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POETRY REVIEW                            67 by Tom O’Brien
The Co. Waterford-born playwright and novelist, Tom O’Brien, who had two plays produced in London last year, has brought out a curious collection of poetry, titled 67. A collection of 71 poems from Tin Hut Tales Publishers. Written over a period of twenty-five years he describes them as  being “of their time” and some were written “in the heat of the moment”, scribbled on bits and scraps of paper on buses and trains, or on the building sites where he worked. There is a surge of anger, a sideswipe at society, and at other times tender memories of a rural Ireland he had left behind, knowing there was no golden dawn, no rose-tinted place to return to. At other times, the poems are like graffiti and have an instant savagery and frank use of language. At other times, they are like notes to the 20 or so plays and books he has written. Why he is not better known in his home county is still a puzzle to me.
The opening poem Russian Roulette As A Cure For Depression catches your interest ” The first time I pressed the trigger/ I knew I was immortal”. He has graffiti poems, Bollocks To The Poll Tax and an ironic transitional poem from a rural community to heartless urban wastelands in Put Another Log On The TV. Then a poem like Don’t Make Your House In My Mind, hits the sad side with lines like: “You promised sex without frills” and “Shared lives going down the long slide”. A poem like Old Acquaintance reads like the synopsis to a play, but it is a poem you will return to and find another ‘home truth.’
The Clonmel and Fethard writer Joe Ambrose, who went to college in De La Salle, in his story Shapeshifter, tells of Irish people moving to England, and it catches well the sentiment that Tom O’Brien tries hard to suppress – ” They tried to live in England, the bucolic Irish provincial lives they’d actually left behind on Paddy’s Green Shamrock Shore. Hillbillies let loose upon the slick city. Peasantry who like peasants all over the world lived to eat, shit, sing, breed and die”. Tom O’Brien catches that dichotomy time and again, especially in My Time – “This then is my time/ A ribbon of memories/ Stretching back to an age/ I can hardly remember/ Anymore”.
I am glad Tom O’Brien didn’t ‘tidy up’ these poems that echo a line ” Sorry sir, there is no more room for memories/The past is full up”.
I am also enthused that Waterford City and County Council have funded Stagemad Theatre to present a Tom O’Brien play later this year.
Liam Murphy  Munster Express

67 – A collection of 71 poems

2nd edition now available on amazon; paperbook & ebook


The graffiti spreads like muck along the walkways

In the lifts and on the stairs;



The stench of urine everywhere

This calcified menagerie

Bakes hearts as hard as concrete

Solidifies old attitudes, buries hope

Deifies ignominy

Here, echoes of hollow laughter

Ghost through the floors

Children play high-rise hopscotch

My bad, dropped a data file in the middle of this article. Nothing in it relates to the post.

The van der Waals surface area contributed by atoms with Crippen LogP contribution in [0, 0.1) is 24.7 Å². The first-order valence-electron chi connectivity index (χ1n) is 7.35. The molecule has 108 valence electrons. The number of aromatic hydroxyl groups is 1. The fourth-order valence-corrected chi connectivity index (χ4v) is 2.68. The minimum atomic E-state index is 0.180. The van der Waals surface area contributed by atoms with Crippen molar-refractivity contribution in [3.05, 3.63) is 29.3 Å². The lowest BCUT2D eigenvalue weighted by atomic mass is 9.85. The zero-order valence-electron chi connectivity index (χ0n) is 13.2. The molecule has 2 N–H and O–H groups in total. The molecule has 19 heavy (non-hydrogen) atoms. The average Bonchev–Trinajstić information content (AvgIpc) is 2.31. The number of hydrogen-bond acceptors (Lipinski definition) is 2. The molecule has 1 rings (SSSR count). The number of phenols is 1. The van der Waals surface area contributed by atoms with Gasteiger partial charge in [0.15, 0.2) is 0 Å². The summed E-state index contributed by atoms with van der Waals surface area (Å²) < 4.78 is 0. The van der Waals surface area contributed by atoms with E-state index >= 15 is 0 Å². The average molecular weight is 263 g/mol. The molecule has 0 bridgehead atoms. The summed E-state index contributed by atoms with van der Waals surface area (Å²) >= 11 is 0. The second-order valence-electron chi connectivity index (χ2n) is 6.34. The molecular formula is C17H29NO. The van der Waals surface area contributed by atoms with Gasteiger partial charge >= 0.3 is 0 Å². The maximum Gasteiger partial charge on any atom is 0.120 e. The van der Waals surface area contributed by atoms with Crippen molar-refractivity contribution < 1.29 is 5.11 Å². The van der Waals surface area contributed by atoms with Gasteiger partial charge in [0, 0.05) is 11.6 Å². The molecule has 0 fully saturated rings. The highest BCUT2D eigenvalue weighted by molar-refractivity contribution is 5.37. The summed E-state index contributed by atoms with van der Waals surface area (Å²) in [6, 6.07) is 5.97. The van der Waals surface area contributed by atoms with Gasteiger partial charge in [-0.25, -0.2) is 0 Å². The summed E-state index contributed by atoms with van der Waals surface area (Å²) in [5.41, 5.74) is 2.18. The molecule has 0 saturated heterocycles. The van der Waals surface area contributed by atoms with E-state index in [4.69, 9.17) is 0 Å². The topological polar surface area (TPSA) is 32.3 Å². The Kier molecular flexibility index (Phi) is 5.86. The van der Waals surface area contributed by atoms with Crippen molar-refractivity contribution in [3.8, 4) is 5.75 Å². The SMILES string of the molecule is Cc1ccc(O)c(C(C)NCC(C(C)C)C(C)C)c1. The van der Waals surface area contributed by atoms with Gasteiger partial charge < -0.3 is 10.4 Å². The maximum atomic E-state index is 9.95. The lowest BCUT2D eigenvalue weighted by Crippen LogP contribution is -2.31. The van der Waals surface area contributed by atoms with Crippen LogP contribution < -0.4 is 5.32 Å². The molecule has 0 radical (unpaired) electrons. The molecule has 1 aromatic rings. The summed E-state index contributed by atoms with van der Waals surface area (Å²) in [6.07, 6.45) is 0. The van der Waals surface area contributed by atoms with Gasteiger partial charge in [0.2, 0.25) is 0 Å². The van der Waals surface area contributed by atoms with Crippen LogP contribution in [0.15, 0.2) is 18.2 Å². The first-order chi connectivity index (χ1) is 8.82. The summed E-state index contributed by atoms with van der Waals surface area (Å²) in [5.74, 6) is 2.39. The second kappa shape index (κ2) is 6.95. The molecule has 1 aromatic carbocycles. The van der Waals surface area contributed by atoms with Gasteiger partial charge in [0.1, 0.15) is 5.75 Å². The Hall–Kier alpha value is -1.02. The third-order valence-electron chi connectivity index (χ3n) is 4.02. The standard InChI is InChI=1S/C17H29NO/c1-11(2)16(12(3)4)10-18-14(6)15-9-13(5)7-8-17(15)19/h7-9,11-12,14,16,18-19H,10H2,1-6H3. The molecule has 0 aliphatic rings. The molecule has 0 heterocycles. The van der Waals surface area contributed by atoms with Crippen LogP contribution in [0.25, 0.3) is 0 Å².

And stilettos click rhythmically

Along tuneless corridors

Another circus of misfits

Adrift in the maze

Cocooned in captivity

In this graceless legacy

Of the stack-em-high days



The sun also rises over concrete

Over this puff-adder sky

And the pricked-up chimneys

Looking like piss-horns in the stark morning

There are no shadows yet

On this marbled plain

So tender in years

But so sparing with love

I shiver at the bus stop

Admiring this proliferation of granite;

So cold, so hard,

So like you….



God is not a good traveler

He has not been to Kinshasa

As far as I know

Nor has he been to Sierra Leone

As I am sure he would crow.

He has never been to Aleppo

Buachi, Zaria  or Es Sider either

Perhaps he should takes Kipling’s advice;

‘The first condition of understanding

A foreign country is to smell it’





‘Sorry sir, there is no more room for memories
The past is full up’

Just lately it seems to be turning out that way
Which, when you think of it, must make sense
How much history can be shovelled down one hole
Before it overflows with past events?

And what of the future,
Did it all start with a big bang in the past?
If it’s true, like they say,
How long can the present last?

Before the Expanding Universe swallows
Up all of time?
And nothing more can happen
Because something or other
Has crossed the dividing line




‘What kind of animal are you then?’, she asked me.
‘Well’, I replied
‘I do not growl like a bear, I roar like a lion’.
‘Ah, one of them, are you?’
‘No actually, I’m more of a bear to be honest’.
‘Oh, they’re fearsome creatures, they are’.
‘Not really’, I said ‘once you get to know them.
For instance, take me
The other day, whilst in my bear mode –
Brown bear, I might add –
I took a notion to frighten some motorists.
I spotted a likely candidate and stepped from
Behind my tree hiding-place
And plonked myself in the middle of the road.
Then a motorist stopped and began berating me’,
You’re an ugly brown bear, you should be ashamed;
Trying to frighten people

Get out of my way. Don’t you know who I am?
I didn’t, but he told me anyway.
I am Ernest Hemingway.




The world is full of poets
And most of them know it
Rhyming couplets with fucklets
Never thinking ‘dark chocolates’
Most of them over some visionary hill
Buying notebooks they will never fill
Looking for loves lost something-or-other
Or wondering why they never hated their mother.
Oh yes, a poet’s life is thankless
Almost as bad as a life lived wankless